Also knows as the ‘public’ sector, it includes health, social care and education services that are provided by the state and funded by the Government. Health Services in the Statutory Sector;
The NHS was launched in 1948 and has grown to become the world’s largest publicly funded health service. It was created because most people agreed that good healthcare should be available to all, despite wealth. It still prides itself on that principle. The NHS provides free care for anyone who is a resident in the UK with the exception of charges for some prescriptions and optical and dental services throughout England. It covers everything from antenatal screening and routine treatments for coughs and colds to open heart surgery, accident and emergency treatment and end-of-life care.
Although it is funded mainly from national taxation, its services in England, Northern Ireland, Scotland and Wales are run individually. Although some differentiation has surfaced between these systems in recent years, they remain similar in most respects and continue to be grouped together as one system.
Social Services in the Statutory Sector
Provided by the local authority, the Social Service departments aim is to support all individuals within the community, meeting their needs in regards to social care and well-being. These needs may range from providing support for individuals to become more independent in their homely surroundings, to care and support for adults, families and children.
Services that Social Services Provide to Adults; * Older People * People with sensory, learning or physical disabilities * Mental health * Day care services * Residential and Nursing Home care * Support in the home
Services that Social Services Provide to Children; * Intake and Early Assessment * Family Support Service * Looked After Children Service * Leaving Care Service * Children with Disability Service * Family Support Centre * Child Protection Services * Rapid Response Support Service * Advocacy * Youth Offending Service * Fostering and Adoption Service * Family Link Service
Children’s Services in the Statutory Sector;
The Private Sector
The Voluntary Sector
The voluntary sector or community sector is the sphere of social activity undertaken by organizations that are not for profit and non-governmental. It is a term used to describe those organisations that focus on wider public benefit as opposed to statutory service delivery or profit. They are also known as Third Sector or not for profit organisations.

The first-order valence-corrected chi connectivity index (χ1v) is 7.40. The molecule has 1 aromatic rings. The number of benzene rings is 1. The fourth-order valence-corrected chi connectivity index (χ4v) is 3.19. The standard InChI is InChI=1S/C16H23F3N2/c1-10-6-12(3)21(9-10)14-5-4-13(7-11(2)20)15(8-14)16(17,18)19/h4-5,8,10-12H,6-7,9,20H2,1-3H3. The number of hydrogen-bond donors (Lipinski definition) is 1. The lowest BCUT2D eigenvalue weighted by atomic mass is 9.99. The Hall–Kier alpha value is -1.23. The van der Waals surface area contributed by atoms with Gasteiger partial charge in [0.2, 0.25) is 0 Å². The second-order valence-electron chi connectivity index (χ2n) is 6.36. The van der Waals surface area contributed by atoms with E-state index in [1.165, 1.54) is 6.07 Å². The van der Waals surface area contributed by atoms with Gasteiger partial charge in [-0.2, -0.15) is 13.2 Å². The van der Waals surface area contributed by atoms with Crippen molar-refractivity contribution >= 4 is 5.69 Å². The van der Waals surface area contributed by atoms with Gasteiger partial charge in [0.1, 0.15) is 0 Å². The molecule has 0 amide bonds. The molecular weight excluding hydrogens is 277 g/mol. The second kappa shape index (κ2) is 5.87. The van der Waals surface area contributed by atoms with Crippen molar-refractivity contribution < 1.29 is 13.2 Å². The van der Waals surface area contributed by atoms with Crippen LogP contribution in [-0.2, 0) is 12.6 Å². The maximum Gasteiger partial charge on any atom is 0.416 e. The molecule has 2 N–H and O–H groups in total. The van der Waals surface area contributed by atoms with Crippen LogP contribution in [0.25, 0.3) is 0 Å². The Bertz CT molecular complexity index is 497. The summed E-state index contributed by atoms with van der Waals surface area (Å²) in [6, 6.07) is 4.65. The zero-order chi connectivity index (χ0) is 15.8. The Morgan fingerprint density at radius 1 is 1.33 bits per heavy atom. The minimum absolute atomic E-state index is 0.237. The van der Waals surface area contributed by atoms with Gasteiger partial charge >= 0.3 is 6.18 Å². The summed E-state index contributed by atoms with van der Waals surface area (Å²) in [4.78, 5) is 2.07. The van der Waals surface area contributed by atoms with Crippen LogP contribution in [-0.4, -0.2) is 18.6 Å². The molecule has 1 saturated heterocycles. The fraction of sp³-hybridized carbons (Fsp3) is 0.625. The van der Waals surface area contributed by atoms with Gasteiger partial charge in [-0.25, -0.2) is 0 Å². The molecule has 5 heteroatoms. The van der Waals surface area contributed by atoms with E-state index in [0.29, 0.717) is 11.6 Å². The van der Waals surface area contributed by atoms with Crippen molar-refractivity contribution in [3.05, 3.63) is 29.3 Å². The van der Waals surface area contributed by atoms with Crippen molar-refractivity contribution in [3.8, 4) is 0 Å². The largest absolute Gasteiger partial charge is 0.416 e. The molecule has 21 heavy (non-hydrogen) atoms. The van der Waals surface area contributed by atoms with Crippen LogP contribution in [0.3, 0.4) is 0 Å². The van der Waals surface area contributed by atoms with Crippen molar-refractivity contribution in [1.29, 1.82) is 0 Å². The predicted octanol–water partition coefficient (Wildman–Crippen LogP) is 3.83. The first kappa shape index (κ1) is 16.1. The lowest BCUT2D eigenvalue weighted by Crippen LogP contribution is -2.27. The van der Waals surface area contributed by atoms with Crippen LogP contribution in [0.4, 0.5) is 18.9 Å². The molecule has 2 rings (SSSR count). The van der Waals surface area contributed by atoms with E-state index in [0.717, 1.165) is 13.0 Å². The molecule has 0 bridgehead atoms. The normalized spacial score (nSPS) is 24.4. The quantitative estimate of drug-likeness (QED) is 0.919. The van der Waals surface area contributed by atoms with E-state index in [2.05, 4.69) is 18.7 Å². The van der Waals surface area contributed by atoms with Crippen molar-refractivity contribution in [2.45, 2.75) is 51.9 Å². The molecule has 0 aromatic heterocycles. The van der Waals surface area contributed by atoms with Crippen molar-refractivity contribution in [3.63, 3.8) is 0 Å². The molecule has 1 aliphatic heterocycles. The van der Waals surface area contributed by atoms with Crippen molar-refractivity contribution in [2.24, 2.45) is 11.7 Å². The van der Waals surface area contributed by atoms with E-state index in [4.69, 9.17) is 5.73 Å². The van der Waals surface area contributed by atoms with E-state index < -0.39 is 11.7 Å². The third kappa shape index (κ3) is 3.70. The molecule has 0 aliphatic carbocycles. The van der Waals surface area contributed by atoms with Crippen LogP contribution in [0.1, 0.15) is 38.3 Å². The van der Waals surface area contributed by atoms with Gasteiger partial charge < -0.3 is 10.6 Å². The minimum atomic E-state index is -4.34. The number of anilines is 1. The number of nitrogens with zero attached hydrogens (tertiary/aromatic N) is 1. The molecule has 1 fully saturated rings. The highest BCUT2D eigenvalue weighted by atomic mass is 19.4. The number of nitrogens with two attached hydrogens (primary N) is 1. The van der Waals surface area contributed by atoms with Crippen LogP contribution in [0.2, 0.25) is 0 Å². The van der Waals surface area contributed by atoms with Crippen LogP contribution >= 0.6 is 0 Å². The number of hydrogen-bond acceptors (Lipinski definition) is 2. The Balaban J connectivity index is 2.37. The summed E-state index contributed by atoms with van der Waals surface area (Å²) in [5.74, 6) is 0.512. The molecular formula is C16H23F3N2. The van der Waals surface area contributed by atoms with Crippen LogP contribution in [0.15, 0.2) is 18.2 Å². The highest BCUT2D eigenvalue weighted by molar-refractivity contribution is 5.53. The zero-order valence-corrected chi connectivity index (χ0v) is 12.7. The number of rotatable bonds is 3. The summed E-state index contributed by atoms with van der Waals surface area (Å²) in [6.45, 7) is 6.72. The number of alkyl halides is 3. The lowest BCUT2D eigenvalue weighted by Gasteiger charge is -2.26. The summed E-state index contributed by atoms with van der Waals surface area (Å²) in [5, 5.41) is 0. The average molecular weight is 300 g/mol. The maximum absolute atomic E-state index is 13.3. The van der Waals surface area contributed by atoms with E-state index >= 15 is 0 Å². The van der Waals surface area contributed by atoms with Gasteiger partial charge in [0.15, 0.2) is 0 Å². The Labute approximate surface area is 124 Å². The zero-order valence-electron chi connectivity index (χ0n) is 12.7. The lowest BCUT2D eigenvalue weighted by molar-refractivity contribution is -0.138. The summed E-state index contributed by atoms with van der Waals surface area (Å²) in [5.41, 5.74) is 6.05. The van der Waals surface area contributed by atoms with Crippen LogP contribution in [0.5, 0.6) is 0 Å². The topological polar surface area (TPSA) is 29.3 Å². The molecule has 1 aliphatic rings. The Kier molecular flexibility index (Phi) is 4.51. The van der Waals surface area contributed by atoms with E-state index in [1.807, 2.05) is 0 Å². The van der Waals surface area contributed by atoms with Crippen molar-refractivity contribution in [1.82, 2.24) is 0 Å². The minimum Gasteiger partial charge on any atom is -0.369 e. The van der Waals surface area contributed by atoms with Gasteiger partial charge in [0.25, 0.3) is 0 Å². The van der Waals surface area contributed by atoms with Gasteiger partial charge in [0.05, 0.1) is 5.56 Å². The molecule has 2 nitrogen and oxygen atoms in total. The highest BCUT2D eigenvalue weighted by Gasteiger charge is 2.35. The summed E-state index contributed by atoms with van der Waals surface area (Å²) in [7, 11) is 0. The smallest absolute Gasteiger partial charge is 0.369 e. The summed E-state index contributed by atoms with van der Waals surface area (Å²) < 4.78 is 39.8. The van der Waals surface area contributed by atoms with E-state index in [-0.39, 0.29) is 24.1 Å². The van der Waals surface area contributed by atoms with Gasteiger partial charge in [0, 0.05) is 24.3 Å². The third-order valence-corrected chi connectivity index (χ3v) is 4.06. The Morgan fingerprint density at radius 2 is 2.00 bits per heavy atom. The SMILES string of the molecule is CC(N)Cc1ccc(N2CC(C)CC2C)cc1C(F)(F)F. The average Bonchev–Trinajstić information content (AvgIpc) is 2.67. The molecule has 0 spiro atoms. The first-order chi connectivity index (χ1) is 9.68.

The voluntary sector has many dimensions. Registered charities are probably the largest single category, and include some of the best known voluntary organisations in the UK but the sector also includes small informal community groups, for example a number of local residents getting together to clear litter from public spaces; not-for- profit community business or community interest companies and credit unions. Most voluntary organisations of any size will also have a paid staff of permanent employees.
The term voluntary sector normally applies solely to organisations such as these. However there are many other opportunities for volunteers to get involved, such as public sector organisations like schools who will have voluntary boards of governors, Parent Teacher Associations etc., and hospitals who may have patients’ associations, hospital radio stations etc. all run by volunteers. Some statutory organisations make considerable use of volunteers, for example the magistracy, where non-stipendiary Justices of the Peace are unpaid, and Youth Offending Services which recruit unpaid community representatives to help administer Referral Orders.
The dimensions of the voluntary sector
Because voluntary sector organisations are heterogeneous and range from small informal